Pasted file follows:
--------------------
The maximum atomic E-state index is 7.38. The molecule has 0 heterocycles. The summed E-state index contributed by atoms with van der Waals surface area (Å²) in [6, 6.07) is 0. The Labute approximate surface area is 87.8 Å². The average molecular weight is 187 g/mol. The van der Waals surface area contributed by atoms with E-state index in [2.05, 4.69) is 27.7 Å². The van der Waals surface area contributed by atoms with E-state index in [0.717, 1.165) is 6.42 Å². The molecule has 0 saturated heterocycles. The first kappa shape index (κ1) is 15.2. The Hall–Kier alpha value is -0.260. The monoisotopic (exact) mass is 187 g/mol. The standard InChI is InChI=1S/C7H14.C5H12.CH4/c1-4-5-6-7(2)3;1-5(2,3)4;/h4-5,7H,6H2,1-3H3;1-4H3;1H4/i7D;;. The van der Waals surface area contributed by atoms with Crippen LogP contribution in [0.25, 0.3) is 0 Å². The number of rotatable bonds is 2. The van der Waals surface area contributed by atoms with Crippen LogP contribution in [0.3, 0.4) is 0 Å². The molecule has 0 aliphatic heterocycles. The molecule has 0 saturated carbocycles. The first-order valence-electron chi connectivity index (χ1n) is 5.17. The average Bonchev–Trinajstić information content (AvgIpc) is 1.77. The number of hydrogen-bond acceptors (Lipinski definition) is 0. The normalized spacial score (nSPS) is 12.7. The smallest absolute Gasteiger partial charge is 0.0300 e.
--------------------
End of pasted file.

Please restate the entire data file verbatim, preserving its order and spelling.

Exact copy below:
The maximum atomic E-state index is 7.38. The molecule has 0 heterocycles. The summed E-state index contributed by atoms with van der Waals surface area (Å²) in [6, 6.07) is 0. The Labute approximate surface area is 87.8 Å². The average molecular weight is 187 g/mol. The van der Waals surface area contributed by atoms with E-state index in [2.05, 4.69) is 27.7 Å². The van der Waals surface area contributed by atoms with E-state index in [0.717, 1.165) is 6.42 Å². The molecule has 0 saturated heterocycles. The first kappa shape index (κ1) is 15.2. The Hall–Kier alpha value is -0.260. The monoisotopic (exact) mass is 187 g/mol. The standard InChI is InChI=1S/C7H14.C5H12.CH4/c1-4-5-6-7(2)3;1-5(2,3)4;/h4-5,7H,6H2,1-3H3;1-4H3;1H4/i7D;;. The van der Waals surface area contributed by atoms with Crippen LogP contribution in [0.25, 0.3) is 0 Å². The number of rotatable bonds is 2. The van der Waals surface area contributed by atoms with Crippen LogP contribution in [0.3, 0.4) is 0 Å². The molecule has 0 aliphatic heterocycles. The molecule has 0 saturated carbocycles. The first-order valence-electron chi connectivity index (χ1n) is 5.17. The average Bonchev–Trinajstić information content (AvgIpc) is 1.77. The number of hydrogen-bond acceptors (Lipinski definition) is 0. The normalized spacial score (nSPS) is 12.7. The smallest absolute Gasteiger partial charge is 0.0300 e.